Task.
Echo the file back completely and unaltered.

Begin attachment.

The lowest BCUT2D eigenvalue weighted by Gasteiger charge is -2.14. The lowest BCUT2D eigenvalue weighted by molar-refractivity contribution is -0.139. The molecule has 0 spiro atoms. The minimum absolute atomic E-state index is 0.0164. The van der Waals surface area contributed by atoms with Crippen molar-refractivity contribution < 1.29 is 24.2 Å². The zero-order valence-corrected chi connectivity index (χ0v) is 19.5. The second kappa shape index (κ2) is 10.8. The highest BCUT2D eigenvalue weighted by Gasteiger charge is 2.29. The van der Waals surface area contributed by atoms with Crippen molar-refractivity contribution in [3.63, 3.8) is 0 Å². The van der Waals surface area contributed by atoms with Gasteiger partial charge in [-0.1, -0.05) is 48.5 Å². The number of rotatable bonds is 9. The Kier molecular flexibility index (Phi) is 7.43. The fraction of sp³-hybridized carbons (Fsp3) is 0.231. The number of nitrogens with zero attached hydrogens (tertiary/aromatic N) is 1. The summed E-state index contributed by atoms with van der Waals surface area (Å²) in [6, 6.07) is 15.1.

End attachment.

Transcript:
The lowest BCUT2D eigenvalue weighted by Gasteiger charge is -2.14. The lowest BCUT2D eigenvalue weighted by molar-refractivity contribution is -0.139. The molecule has 0 spiro atoms. The minimum absolute atomic E-state index is 0.0164. The van der Waals surface area contributed by atoms with Crippen molar-refractivity contribution < 1.29 is 24.2 Å². The zero-order valence-corrected chi connectivity index (χ0v) is 19.5. The second kappa shape index (κ2) is 10.8. The highest BCUT2D eigenvalue weighted by Gasteiger charge is 2.29. The van der Waals surface area contributed by atoms with Crippen molar-refractivity contribution in [3.63, 3.8) is 0 Å². The van der Waals surface area contributed by atoms with Gasteiger partial charge in [-0.1, -0.05) is 48.5 Å². The number of rotatable bonds is 9. The Kier molecular flexibility index (Phi) is 7.43. The fraction of sp³-hybridized carbons (Fsp3) is 0.231. The number of nitrogens with zero attached hydrogens (tertiary/aromatic N) is 1. The summed E-state index contributed by atoms with van der Waals surface area (Å²) in [6, 6.07) is 15.1.